x!^n+/1 or x#^n+/1?
Is there any interest from anyone here in searching for primes in the form x!^n+/1 or x#^n+/1? I would refer to them as "power factorial" or "power primorial". As far as I know these forms have never been searched or n>1. It would be fairly easy to modify fsieve and psieve to support them.

[QUOTE=rogue;563104]Is there any interest from anyone here in searching for primes in the form x!^n+/1 or x#^n+/1? I would refer to them as "power factorial" or "power primorial". As far as I know these forms have never been searched or n>1. It would be fairly easy to modify fsieve and psieve to support them.[/QUOTE]Presumably you mean
[tex]\Phi_{n}(x!)\text{, }\Phi_{2n}(x!)\text{,}[/tex] or the same polynomials with the argument x! replaced with x#? 
[QUOTE=Dr Sardonicus;563108]Presumably you mean
[tex]\Phi_{n}(x!)\text{, }\Phi_{2n}(x!)\text{,}[/tex] or the same polynomials with the argument x! replaced with x#?[/QUOTE] I'm not fully understanding your notation. 5! = 5*4*3*2*1 so 5!^3 = (5*4*3*2*1)^3 5# = 5*3*2 so 5#^3 = (5*3*2)^3 Here is a list of factorial primes: [url]https://primes.utm.edu/top20/page.php?id=30[/url] Here is a list of primorial primes: [url]https://primes.utm.edu/top20/page.php?id=5[/url]. 
[QUOTE=rogue;563121]I'm not fully understanding your notation.[/QUOTE]
x^n+/1 has trivial algebraic factors. So he was suggesting to look at the nth cyclotomic polynomial instead  i.e. what is left after removing the algebraic factors. 
[QUOTE=axn;563122]x^n+/1 has trivial algebraic factors. So he was suggesting to look at the nth cyclotomic polynomial instead  i.e. what is left after removing the algebraic factors.[/QUOTE]
Exactly. There is a not hard pattern for these factors: if additionally you remove all lower exponents factors then for the remaining p prime factors what divides polcyclo(n,x) we have p%n=1. You really need to do this, because for example: [CODE] ? factor(polcyclo(20,2)) %24 = [ 5 1] [41 1] [/CODE] Ofcourse after the sieve with these special primes you need to do only a few gcd's on the remaining candidates. [or start the sieve removing these].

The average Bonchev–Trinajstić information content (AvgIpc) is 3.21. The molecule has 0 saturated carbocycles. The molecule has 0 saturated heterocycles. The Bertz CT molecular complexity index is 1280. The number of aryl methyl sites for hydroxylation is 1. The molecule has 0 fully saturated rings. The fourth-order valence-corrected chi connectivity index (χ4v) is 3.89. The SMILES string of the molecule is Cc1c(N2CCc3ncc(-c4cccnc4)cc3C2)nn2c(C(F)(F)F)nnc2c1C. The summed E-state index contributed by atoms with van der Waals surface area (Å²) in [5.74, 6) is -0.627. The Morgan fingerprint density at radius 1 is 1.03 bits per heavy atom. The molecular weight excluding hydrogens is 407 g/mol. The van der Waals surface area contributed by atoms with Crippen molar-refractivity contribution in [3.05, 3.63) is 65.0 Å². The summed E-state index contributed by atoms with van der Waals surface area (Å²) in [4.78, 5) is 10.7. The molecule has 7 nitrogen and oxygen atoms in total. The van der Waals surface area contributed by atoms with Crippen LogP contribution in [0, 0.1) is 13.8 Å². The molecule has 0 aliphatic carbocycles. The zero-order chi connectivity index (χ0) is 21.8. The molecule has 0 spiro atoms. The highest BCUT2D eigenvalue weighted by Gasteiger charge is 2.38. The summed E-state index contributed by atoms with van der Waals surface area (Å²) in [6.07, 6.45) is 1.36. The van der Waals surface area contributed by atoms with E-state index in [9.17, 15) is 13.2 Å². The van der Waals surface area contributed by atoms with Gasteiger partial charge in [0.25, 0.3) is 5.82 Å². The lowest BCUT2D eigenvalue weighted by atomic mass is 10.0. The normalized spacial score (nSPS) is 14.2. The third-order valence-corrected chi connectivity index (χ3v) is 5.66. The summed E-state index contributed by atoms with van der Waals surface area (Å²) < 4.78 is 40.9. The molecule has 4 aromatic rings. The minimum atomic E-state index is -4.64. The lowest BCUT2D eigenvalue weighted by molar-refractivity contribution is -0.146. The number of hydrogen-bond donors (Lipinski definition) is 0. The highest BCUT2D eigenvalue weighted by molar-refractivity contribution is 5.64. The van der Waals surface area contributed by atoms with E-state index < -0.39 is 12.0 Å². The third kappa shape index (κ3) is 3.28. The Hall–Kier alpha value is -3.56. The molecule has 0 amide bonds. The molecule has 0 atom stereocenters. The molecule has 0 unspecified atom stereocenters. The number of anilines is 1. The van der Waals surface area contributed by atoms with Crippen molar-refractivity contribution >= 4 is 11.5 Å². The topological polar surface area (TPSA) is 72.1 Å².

As for algebraic factors, I had forgotten about those.

Doing a quick search with pfgw with the f1 flag, the following numbers are prime or 3PRP for the form x!^2 +/ 1 up to x = 2000:
[code]0!^2+1 1!^2+1 2!^2+1 3!^2+1 4!^2+1 5!^2+1 9!^2+1 10!^2+1 11!^2+1 13!^2+1 24!^2+1 65!^2+1 76!^2+1 2!^21[/code] 
[QUOTE=Dylan14;563138]Doing a quick search with pfgw with the f1 flag, the following numbers are prime or 3PRP for the form x!^2 +/ 1 up to x = 2000:
[code]0!^2+1 1!^2+1 2!^2+1 3!^2+1 4!^2+1 5!^2+1 9!^2+1 10!^2+1 11!^2+1 13!^2+1 24!^2+1 65!^2+1 76!^2+1 2!^21[/code][/QUOTE] I wouldn't expect anything else on the 1 side as x^n1 always factors as (x1) as a factor. Note that on the +1 side any primes must also be GFNs which means that n will always be a power of 2 for primes. So from those perspectives, these forms are not that interesting. 
Remove the +/1 and add +/k and divide by k where k  x!^n
Things will get interesting Ali candidates will be proveable via N/+1 method since they will be of form where N has prime factors equal to or less than x. Additionally if both (x!^n+/k)/k are prime then they are twin primes. Here is non twin, n=1 example: [url]https://www.mersenneforum.org/showpost.php?p=546848&postcount=19[/url] ETA Unlike nongeneralized factorial primes there are plenty of twinprimes in the generated form which are highly unreserved. 
[QUOTE=R. Gerbicz;563126]Exactly. There is a not hard pattern for these factors: if additionally you remove all lower exponents factors then for the remaining p prime factors what divides polcyclo(n,x) we have p%n=1. You really need to do this, because for example:
[CODE] ? factor(polcyclo(20,2)) %24 = [ 5 1] [41 1] [/CODE] Ofcourse after the sieve with these special primes you need to do only a few gcd's on the remaining candidates. [or start the sieve removing these].[/QUOTE] Right, the factor 5 in the above is sometimes called an "intrinsic" prime factor. It shows up because 5 divides polcyclo(4,2). An additional factor of 5 shows up in polcyclo(4*5, 2); another in polcyclo(4*5^2, 2), another in polcyclo(4*5^3, 2) and so on. This is described in detail in [url=https://www.maths.lancs.ac.uk/~jameson/cyp.pdf]The Cyclotomic Polynomials[/url]. There is at most one "intrinsic" prime factor. Let P be the evaluation of the cyclotomic polynomial, and n the exponent. If P has an intrinsic prime factor, it is gcd(P,n). 
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